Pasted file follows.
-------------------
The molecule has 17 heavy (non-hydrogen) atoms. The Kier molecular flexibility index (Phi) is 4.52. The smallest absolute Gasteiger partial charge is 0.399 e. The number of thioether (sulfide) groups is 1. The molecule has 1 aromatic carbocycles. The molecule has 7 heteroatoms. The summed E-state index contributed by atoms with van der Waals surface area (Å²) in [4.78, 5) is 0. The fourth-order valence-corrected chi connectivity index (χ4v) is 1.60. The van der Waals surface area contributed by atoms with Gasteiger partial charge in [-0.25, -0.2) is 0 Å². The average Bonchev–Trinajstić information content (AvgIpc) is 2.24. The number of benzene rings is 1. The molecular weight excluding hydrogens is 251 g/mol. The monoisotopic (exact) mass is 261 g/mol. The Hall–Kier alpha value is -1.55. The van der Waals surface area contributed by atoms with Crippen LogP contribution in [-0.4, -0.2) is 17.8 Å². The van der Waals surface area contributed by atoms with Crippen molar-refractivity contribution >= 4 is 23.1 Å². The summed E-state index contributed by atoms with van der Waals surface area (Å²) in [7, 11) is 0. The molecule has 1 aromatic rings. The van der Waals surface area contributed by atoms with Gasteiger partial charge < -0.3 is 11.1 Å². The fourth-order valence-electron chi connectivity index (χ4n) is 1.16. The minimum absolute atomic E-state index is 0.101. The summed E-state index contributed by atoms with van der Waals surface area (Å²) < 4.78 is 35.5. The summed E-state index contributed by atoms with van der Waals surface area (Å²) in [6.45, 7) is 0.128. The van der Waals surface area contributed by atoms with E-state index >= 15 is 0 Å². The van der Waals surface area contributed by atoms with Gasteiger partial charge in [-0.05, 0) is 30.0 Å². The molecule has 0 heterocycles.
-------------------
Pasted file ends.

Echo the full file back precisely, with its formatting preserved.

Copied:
The molecule has 17 heavy (non-hydrogen) atoms. The Kier molecular flexibility index (Phi) is 4.52. The smallest absolute Gasteiger partial charge is 0.399 e. The number of thioether (sulfide) groups is 1. The molecule has 1 aromatic carbocycles. The molecule has 7 heteroatoms. The summed E-state index contributed by atoms with van der Waals surface area (Å²) in [4.78, 5) is 0. The fourth-order valence-corrected chi connectivity index (χ4v) is 1.60. The van der Waals surface area contributed by atoms with Gasteiger partial charge in [-0.25, -0.2) is 0 Å². The average Bonchev–Trinajstić information content (AvgIpc) is 2.24. The number of benzene rings is 1. The molecular weight excluding hydrogens is 251 g/mol. The monoisotopic (exact) mass is 261 g/mol. The Hall–Kier alpha value is -1.55. The van der Waals surface area contributed by atoms with Crippen LogP contribution in [-0.4, -0.2) is 17.8 Å². The van der Waals surface area contributed by atoms with Crippen molar-refractivity contribution >= 4 is 23.1 Å². The summed E-state index contributed by atoms with van der Waals surface area (Å²) in [7, 11) is 0. The molecule has 1 aromatic rings. The van der Waals surface area contributed by atoms with Gasteiger partial charge < -0.3 is 11.1 Å². The fourth-order valence-electron chi connectivity index (χ4n) is 1.16. The minimum absolute atomic E-state index is 0.101. The summed E-state index contributed by atoms with van der Waals surface area (Å²) < 4.78 is 35.5. The summed E-state index contributed by atoms with van der Waals surface area (Å²) in [6.45, 7) is 0.128. The van der Waals surface area contributed by atoms with E-state index >= 15 is 0 Å². The van der Waals surface area contributed by atoms with Gasteiger partial charge in [-0.05, 0) is 30.0 Å². The molecule has 0 heterocycles.